2. The water purifies. In the death of Christ, as brought before us under that figure, for God and in His account, and to faith, we are separated from all that we were in our sinful state. “Our old man has been crucified with Christ.” We “are dead with Christ.” Our Adam standing is ended. We live now in Christ risen.

The two aspects are seen typically in the book of Exodus, in the saving of Israel from Egypt.

1. The blood of the passover lamb, a type of the death of Christ, met the holy claims of God, and sheltered them from His judgment.

2. The waters of the Red Sea (another type of the death of Christ) which they crossed, cleared them from their former condition of slavery.

1. The death of Christ for us is figured in the one, and

2. Our death in His death—with Him is brought into view, on the other.

It is in this latter truth that so many of the beloved saints of God are deficient. And this to their great loss. The absence of teaching upon the subject, or the non-reception of that teaching, leads to uncertainty and distress of soul on the part of many true believers.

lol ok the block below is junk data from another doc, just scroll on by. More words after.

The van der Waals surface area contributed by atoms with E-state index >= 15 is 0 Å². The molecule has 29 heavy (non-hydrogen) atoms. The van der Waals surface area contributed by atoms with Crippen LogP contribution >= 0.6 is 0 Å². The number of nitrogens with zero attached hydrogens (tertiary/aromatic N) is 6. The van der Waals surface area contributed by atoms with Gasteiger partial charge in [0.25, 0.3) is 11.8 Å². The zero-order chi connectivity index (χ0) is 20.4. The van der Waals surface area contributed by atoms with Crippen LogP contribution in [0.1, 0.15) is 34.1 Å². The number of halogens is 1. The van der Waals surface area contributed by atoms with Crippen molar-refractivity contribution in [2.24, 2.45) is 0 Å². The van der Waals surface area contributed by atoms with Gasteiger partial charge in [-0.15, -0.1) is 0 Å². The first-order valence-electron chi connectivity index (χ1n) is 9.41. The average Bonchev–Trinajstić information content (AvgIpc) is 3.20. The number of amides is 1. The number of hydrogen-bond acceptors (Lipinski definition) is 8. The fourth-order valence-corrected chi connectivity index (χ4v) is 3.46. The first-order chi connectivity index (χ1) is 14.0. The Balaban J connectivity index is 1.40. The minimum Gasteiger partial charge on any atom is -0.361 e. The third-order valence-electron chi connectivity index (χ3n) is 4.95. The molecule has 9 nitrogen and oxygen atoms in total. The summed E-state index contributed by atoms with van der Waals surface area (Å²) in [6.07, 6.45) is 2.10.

The figure of baptism may help us (Rom. 6). “So many of us as were baptized unto Jesus Christ were baptized unto His death. Therefore we are buried with Him by baptism unto death (vv. 3-4). This is the figure of the glorious fact that in Christ’s death we have died—and that now we live in Him risen. Thus in Colossians 3 the fact is stated “Ye have died.” In Romans 6 we are exhorted in faith to “reckon” ourselves “dead indeed unto sin but alive to God in Christ Jesus our Lord” (v. 11). This does not mean pretend to be dead, but to hold oneself as dead to the old sinful life. So the fact, the faith and the figure all indicate the purification by death witnessed by the water flowing from the side of our Saviour in death.

The believer has been removed (not improved) in that death, as to his former standing, and death is the end of a man’s will, so that now having life in Christ risen he may “walk in newness of life” in a way well-pleasing to God.